The Source Review

Watching Radu Mihaileanu’s beautiful new film, The Source is an experience not that dissimilar to eating a piece of baklava.

It’s rich, layered, indulgent and a little bit saccharine. But then I love baklava and could eat my body weight in the stuff, so watching this was no real torment. If you don’t have a sweet tooth however you might not be in for such a treat.

The story is based on the Greek tale of Lysistrata and also A Thousand And One Nights, only moved to a modern day, rural North African village. Here, the women have been collecting water from a spring miles up in the hills since the beginning of time.

After a fatal accident on one of their trips, the women lead by the spirited Leila, decide to go on a “love” strike; withholding sex from their husbands until they build a pipeline to the village.

The Source is a gloriously beautiful film with cinematography good enough to make you drool, though perhaps I was just thinking about baklava too much. The dialogue at times is rather heavy handed and overly metaphorical, with women referring to their, ah, parts as ovens and tunnels.

Which pretty much screams “this was written by a man” straight from the off, but essentially it is a portrait of the bonds between women and how strong some of them need to be in order to make their lives bearable.

There are numerous laugh out loud moments, particularly from the superb Biyouna as Old Mother Rifle; a widow who urges the women along with Leila, played by Leila Bekhti, not to stray from their mission. However each moment of humour is followed by one of savage cruelty from the sex starved men, as we see first hand just how much these women are risking by embarking upon this journey.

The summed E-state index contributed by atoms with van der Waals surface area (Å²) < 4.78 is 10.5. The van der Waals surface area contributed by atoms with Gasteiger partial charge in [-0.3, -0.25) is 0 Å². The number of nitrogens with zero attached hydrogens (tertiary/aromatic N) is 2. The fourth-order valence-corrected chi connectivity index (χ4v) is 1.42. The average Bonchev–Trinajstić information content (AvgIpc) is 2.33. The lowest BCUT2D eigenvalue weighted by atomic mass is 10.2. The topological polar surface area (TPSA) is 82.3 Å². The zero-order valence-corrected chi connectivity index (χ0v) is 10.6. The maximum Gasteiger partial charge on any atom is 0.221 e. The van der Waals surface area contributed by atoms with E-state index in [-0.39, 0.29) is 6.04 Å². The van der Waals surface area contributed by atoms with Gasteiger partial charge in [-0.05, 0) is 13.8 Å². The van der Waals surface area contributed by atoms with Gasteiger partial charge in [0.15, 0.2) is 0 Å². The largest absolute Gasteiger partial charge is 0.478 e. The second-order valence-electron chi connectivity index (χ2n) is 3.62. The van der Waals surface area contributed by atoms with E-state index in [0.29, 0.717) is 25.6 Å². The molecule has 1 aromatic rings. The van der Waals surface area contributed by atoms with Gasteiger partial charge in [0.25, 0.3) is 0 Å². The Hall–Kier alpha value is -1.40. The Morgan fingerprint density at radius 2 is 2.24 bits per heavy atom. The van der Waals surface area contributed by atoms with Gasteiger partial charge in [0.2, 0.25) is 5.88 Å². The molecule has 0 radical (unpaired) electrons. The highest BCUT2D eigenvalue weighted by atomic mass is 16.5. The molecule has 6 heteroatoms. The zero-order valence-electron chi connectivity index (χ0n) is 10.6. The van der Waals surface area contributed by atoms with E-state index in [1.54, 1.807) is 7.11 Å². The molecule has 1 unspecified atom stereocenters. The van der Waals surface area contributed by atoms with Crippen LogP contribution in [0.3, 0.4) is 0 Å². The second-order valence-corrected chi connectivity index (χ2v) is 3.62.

Rapes, beatings and even death are threats that loom over their heads and with each second of the film the tension rises and our empathy mounts. I found it very hard not to shout “you go, sister!” at the screen most of the time, especially during the kick ass final scenes.

What is particularily refreshing though is that although the men are the antagonists they are merely protecting what they believe is right. This is not a film about women versus islam, although it really does feel like that at first.

The Source is a film about education and finding a way to free all people trapped in a world where fundamentalism rules. Mihaileanu reminds us that sadly this is not as easy to do as the film makes out and that this story is all just a fairytale, with Leila as a modern day Scheherazade.

Does this detract from it being a powerful story? Hell no! If anything the sugary sweetness emphasises the sour and makes the plight of real women all the more tragic.

Not everyone will like this film as there are faults lying in between its layers. But I was taught that it is our faults that make us beautiful, and this is one heck of a pretty film.

Now, pass me some more baklava.

Hannah Lane

Comments
One Response to “The Source Review”
  1. avatar Ophelia says:

    Great review I want to see it!

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